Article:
Proposals for scholarly or creative panels, interdisciplinary sessions, round tables, or individual fifteen to twenty-minute presentations on the interface between literary studies and Christianity. Special consideration will be given to papers relating to the conference theme, "transformative journeys."
Defining Form: This round table will ask, what is form?
8-minute papers that offer a definition of form and analysis of an exemplary case study. Submissions welcome from all fields. 1-page proposals. by 1 March 2011; Colleen Rosenfeld (firstname.lastname@example.org) and Jacqueline Wernimont (email@example.com).
Date: Friday, March 11, 2011
Location: Stony Brook Manhattan Campus, Midtown NYC
Keynote Speaker: Prof. Stanley Aronowitz – CUNY Graduate Center
Home to the longest-running graduate conference in the nation, the English Department at Stony Brook University invites scholars of all disciplines to submit papers to its 2011 Manhattan event.
CFP: Missionaries Panel - PAMLA 2011
Scripps College in Claremont, CA (near Los Angeles)
American missionaries spread more than religious ideology as they sought to convert "others" around the world. This panel seeks to explore the ways in which American cultural expansion occurred as a consequence of the American foreign mission movement in the 19th and 20th centuries.
Possible broad paper topics are not limited to:
Topic of your choosing
This special issue of Nineteenth Century Gender Studies will explore the way in which nineteenth-century women wrote about the natural world. It is designed to cover writings on landscape and on plant and animal life. It aims to emphasize women's participation in scientific discussion of Darwinian ideas, and also in a broader range of scientific and aesthetic engagements with nature.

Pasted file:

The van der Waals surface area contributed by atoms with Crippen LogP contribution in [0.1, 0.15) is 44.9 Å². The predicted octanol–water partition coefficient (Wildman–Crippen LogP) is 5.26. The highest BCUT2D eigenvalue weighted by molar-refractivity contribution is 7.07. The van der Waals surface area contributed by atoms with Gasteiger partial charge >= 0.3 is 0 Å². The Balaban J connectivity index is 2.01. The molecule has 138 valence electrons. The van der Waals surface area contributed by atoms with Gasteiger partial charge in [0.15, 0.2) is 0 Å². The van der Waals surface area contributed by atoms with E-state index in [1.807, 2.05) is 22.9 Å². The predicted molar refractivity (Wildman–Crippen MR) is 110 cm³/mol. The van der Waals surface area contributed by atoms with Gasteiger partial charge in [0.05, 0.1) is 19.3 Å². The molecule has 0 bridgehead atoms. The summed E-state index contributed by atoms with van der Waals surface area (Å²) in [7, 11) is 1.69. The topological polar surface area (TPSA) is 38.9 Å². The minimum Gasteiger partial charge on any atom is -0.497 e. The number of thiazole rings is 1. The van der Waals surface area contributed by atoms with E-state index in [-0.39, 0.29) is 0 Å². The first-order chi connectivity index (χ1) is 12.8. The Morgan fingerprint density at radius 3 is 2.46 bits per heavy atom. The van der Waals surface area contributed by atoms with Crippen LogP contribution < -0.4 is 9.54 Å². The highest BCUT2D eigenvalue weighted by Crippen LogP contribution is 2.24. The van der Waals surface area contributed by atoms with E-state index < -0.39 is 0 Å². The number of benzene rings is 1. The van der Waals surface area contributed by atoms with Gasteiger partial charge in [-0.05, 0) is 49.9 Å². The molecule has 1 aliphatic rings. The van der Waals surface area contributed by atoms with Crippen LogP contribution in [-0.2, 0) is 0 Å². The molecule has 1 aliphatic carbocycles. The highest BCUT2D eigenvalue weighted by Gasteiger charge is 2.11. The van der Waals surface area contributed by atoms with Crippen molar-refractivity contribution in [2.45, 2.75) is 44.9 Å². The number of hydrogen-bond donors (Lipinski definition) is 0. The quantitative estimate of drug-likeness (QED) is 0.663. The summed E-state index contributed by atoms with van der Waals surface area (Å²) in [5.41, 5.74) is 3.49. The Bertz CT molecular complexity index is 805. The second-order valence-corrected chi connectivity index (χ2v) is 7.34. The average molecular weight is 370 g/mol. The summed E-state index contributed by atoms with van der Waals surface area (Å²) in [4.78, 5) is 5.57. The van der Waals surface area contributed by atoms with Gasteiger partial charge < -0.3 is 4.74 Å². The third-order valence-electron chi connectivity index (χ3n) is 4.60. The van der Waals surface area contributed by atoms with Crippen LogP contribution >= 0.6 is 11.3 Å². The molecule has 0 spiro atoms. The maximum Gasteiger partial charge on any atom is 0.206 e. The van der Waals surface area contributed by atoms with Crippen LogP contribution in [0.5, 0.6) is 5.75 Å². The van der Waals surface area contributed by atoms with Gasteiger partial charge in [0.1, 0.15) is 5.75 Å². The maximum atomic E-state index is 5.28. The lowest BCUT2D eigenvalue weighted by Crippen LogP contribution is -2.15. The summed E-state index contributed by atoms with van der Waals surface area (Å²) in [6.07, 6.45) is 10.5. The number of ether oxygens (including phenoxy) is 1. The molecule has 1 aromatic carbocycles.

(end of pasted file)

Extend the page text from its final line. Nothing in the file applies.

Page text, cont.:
The Department of Classical Studies at Duke University and the Department of Classics at UNC-Chapel Hill are proud to announce this Call for Papers for the 22nd Annual Duke-UNC Graduate Student Colloquium. This year's colloquium is entitled "Refuse and Reuse: The Challenges of Repurposing and Re-imagining in the Ancient World," to be held April 1-3, 2011. The keynote speaker will be Eric Varner of Emory University, who will be speaking on "Ambivalent Identities: Repurposing Roman Portraits."
This is an open topic. However, this year's conference theme is the following:
CALL FOR PAPERS
Watermark, an annual scholarly journal published by graduate students in the Department of English at California State University, Long Beach, is now seeking papers for our fifth volume to be published in May 2011. Watermark is dedicated to publishing original critical and theoretical papers concerned with literature of all genres and periods, as well as papers representing current issues in the fields of rhetoric and composition. As this journal is intended to provide a forum for emerging voices, only student work will be considered.
250-word abstracts dealing with any aspect of English Nineteenth-Century Literature are welcome. Please also include a brief CV or equivalent biographical statement. Graduate students are especially encouraged to submit proposals. The deadline for submission is 3/1/2009, and the conference dates are October 6-8, 2011.
Please note that accepted presenters will need to be current in their RMMLA dues by 4/1/2011. Abstracts and CVs may be emailed as Word, RTF or PDF attachments to firstname.lastname@example.org or sent via regular mail to Scott Rogers, 1404 University Circle, Weber State University, Ogden, Utah, 84408.
For further information, see the conference website: